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COLLECTIONS: 21 - 30 of 936

Adams Sugar Refinery records

Collection Identifier: Mss:424 1865-1869 A217
Overview: The Adams of Adams Sugar Refinery was Isaac Adams of Sandwich, N.H. The collection consists of 2 letter books and a journal.

Adler and Childs Department Store records

Collection Identifier: Mss:776 1933-50 A237
Overview: Partial records, gathered for a case study, of a department store in Dayton, Ohio which closed in 1950.

Adonijah Upton ledger

Collection Identifier: Mss:871 1764-1814 U71
Scope and Contents: Ledger of glazier Adonijah Upton, of Dighton, Massachusetts, recording debits and credits related to his business, dating from 1763 to 1814. Common charges were for priming window sashes, setting squares of glass, and mending glass and leadlights, in addition to painting windows. Upton performed glazing work on homes, ships, and public buildings. Barter payments were in the form of labor and commodities, such as iron, lumber, molasses, wool, and flax, but many entries indicate his clients paid...

Advertising ephemera collection

Collection Identifier: Vis 29
Overview: This artificial collection contains a variety of advertising materials, including trade cards, clipper ship cards, business cards, labels, and posters. Also included are scrapbooks of advertising trade cards and other ephemera, as well as greeting cards, calling cards and rewards of merit.

African-American Student Union records

Collection Identifier: Arch DE 2.10A.1
Scope and Contents: The records of the African-American Student Union (AASU) at Harvard Business School cover the period of its beginning in the late 1960s to the present day. The bulk of the materials date from 1969-1971 and 1985-1994, under the deanships of George B. Baker (1961-1970), Lawrence E. Fouraker (1970-1980) and John H. McArthur (1980-1995). The records in this collection document the various directions taken at HBS in response to the demands of AASU including educational and admissions...

Agriculture printed matter collection

Collection Identifier: Mss: 1 1810-1889 A
Overview: This artificial collection contains a variety of printed materials related to the agricultural industry.

A.H. Hews and Company, Inc./Lockwood Products, Inc. records

Collection Identifier: Mss:605 1780-1984 H613
Abstract: The records of A. H. Hews and Company and its successor company, Lockwood Products, Inc. cover the period of its beginning in the eighteenth century until the mid-1990s. The records in this collection document early examples of products manufactured - Hews invented the stacking flower pot in 1888 - and sold by a company which remained in the same family for four generations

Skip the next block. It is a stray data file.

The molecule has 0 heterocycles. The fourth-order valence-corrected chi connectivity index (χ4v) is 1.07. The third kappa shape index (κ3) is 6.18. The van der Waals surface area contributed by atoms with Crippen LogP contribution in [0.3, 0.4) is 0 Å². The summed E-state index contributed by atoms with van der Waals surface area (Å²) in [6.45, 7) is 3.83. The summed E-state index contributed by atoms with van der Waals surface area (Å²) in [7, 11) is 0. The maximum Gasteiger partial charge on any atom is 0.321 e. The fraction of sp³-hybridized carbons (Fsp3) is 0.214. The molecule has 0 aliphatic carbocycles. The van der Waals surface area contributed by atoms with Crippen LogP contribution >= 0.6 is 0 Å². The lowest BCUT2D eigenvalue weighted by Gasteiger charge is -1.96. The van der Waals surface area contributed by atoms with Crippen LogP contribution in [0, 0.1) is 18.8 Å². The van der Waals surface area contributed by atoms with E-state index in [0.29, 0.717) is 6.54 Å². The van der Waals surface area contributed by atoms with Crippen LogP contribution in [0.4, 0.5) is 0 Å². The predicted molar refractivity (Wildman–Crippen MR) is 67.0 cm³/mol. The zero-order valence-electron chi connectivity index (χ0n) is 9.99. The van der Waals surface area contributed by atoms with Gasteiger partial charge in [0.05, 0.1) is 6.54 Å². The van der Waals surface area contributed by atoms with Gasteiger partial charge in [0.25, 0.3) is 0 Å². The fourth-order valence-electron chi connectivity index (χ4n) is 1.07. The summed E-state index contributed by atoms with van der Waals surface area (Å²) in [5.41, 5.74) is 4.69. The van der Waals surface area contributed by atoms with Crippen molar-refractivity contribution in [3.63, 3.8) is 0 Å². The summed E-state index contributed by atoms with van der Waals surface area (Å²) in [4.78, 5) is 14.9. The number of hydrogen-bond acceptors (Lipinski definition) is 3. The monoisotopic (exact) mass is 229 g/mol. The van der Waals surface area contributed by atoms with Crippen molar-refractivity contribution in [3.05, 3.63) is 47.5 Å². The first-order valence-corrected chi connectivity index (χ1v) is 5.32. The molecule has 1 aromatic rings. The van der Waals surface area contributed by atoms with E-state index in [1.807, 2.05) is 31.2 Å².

AI. A. Rosenbush Company records

Collection Identifier: Mss:773 1903-1932
Scope and Contents: Minutes, account books and unbound materials of a firm which was one of the first to distribute low cost shoes by means of concessions leased in stores across the country. There are records for predecessor firms, including Boston Sample Shoe Shop, Inc. (of Philadelphia and Seattle), Boston Shoe Shop, Inc. (Portland, Me.), Sample Shoe Shop, and Berland Sample Shoe Shop. Records of the concessions in some sixty-nine stores include copies of leases, tax papers, and correspondence; bound accounts...

A.L. Avery & Son business records

Collection Identifier: Mss:77 1864-1940 A954
Overview: Business records of the Charlemont, Massachusetts general store A.L. Avery & Son, owned and operated by five generations of the Avery family.

Alabama Mining Institute photograph albums

Collection Identifier: Mss:351 1922-1923 A316
Scope and Contents: The two albums contain 153 black and white photographs that depict the company-owned houses and other buildings provided by twelve member companies of the Alabama Mining Institute in 1922 and 1923. The photographs show houses, schools, churches, boarding houses, commissaries, and other buildings in Alabama coal mining towns. Each set of photographs depicts the separate houses, schools, and other facilities that each company provided for its white workers and for its African American workers....